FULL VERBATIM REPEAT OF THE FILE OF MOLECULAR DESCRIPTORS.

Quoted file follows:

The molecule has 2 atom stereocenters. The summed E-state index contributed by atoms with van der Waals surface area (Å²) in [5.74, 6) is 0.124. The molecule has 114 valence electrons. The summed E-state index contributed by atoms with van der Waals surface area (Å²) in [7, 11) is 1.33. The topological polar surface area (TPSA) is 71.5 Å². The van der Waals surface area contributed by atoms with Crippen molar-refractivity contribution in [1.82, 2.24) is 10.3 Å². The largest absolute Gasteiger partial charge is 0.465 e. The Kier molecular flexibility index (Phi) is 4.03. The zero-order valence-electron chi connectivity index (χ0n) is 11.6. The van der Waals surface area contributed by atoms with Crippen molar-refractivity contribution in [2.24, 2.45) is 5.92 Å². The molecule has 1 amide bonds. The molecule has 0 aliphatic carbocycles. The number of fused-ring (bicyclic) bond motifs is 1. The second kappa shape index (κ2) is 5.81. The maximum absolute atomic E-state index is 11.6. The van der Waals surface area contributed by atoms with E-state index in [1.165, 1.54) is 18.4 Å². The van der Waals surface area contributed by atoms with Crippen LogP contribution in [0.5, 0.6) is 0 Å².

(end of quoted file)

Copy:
The molecule has 2 atom stereocenters. The summed E-state index contributed by atoms with van der Waals surface area (Å²) in [5.74, 6) is 0.124. The molecule has 114 valence electrons. The summed E-state index contributed by atoms with van der Waals surface area (Å²) in [7, 11) is 1.33. The topological polar surface area (TPSA) is 71.5 Å². The van der Waals surface area contributed by atoms with Crippen molar-refractivity contribution in [1.82, 2.24) is 10.3 Å². The largest absolute Gasteiger partial charge is 0.465 e. The Kier molecular flexibility index (Phi) is 4.03. The zero-order valence-electron chi connectivity index (χ0n) is 11.6. The van der Waals surface area contributed by atoms with Crippen molar-refractivity contribution in [2.24, 2.45) is 5.92 Å². The molecule has 1 amide bonds. The molecule has 0 aliphatic carbocycles. The number of fused-ring (bicyclic) bond motifs is 1. The second kappa shape index (κ2) is 5.81. The maximum absolute atomic E-state index is 11.6. The van der Waals surface area contributed by atoms with E-state index in [1.165, 1.54) is 18.4 Å². The van der Waals surface area contributed by atoms with Crippen LogP contribution in [0.5, 0.6) is 0 Å².